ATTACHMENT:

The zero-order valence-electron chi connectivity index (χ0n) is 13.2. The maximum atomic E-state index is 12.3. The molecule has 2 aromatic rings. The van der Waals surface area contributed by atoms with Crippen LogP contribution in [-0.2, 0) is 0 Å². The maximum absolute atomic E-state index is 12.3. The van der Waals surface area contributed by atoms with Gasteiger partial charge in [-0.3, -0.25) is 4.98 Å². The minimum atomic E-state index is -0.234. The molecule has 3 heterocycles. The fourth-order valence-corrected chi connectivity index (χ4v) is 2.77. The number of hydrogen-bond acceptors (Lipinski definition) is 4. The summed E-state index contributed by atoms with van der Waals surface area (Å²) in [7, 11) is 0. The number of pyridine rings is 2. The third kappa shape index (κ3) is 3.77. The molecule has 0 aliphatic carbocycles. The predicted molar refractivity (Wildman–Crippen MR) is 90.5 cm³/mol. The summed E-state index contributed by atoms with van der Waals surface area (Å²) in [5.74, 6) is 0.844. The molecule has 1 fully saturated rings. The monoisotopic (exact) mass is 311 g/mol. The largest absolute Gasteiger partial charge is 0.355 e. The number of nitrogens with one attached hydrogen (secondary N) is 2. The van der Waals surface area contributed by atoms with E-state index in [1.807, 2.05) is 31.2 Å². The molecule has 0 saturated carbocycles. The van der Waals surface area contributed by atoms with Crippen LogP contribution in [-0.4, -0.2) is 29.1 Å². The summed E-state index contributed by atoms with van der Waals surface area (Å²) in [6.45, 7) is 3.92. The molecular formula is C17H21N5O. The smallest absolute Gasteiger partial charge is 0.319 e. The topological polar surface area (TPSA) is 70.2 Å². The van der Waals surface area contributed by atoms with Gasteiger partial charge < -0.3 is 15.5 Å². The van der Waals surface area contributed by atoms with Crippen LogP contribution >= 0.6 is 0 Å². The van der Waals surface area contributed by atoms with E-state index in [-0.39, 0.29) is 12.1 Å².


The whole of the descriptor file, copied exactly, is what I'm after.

The zero-order valence-electron chi connectivity index (χ0n) is 13.2. The maximum atomic E-state index is 12.3. The molecule has 2 aromatic rings. The van der Waals surface area contributed by atoms with Crippen LogP contribution in [-0.2, 0) is 0 Å². The maximum absolute atomic E-state index is 12.3. The van der Waals surface area contributed by atoms with Gasteiger partial charge in [-0.3, -0.25) is 4.98 Å². The minimum atomic E-state index is -0.234. The molecule has 3 heterocycles. The fourth-order valence-corrected chi connectivity index (χ4v) is 2.77. The number of hydrogen-bond acceptors (Lipinski definition) is 4. The summed E-state index contributed by atoms with van der Waals surface area (Å²) in [7, 11) is 0. The number of pyridine rings is 2. The third kappa shape index (κ3) is 3.77. The molecule has 0 aliphatic carbocycles. The predicted molar refractivity (Wildman–Crippen MR) is 90.5 cm³/mol. The summed E-state index contributed by atoms with van der Waals surface area (Å²) in [5.74, 6) is 0.844. The molecule has 1 fully saturated rings. The monoisotopic (exact) mass is 311 g/mol. The largest absolute Gasteiger partial charge is 0.355 e. The number of nitrogens with one attached hydrogen (secondary N) is 2. The van der Waals surface area contributed by atoms with E-state index in [1.807, 2.05) is 31.2 Å². The molecule has 0 saturated carbocycles. The van der Waals surface area contributed by atoms with Crippen LogP contribution in [-0.4, -0.2) is 29.1 Å². The summed E-state index contributed by atoms with van der Waals surface area (Å²) in [6.45, 7) is 3.92. The molecular formula is C17H21N5O. The smallest absolute Gasteiger partial charge is 0.319 e. The topological polar surface area (TPSA) is 70.2 Å². The van der Waals surface area contributed by atoms with Gasteiger partial charge < -0.3 is 15.5 Å². The van der Waals surface area contributed by atoms with Crippen LogP contribution >= 0.6 is 0 Å². The van der Waals surface area contributed by atoms with E-state index in [-0.39, 0.29) is 12.1 Å².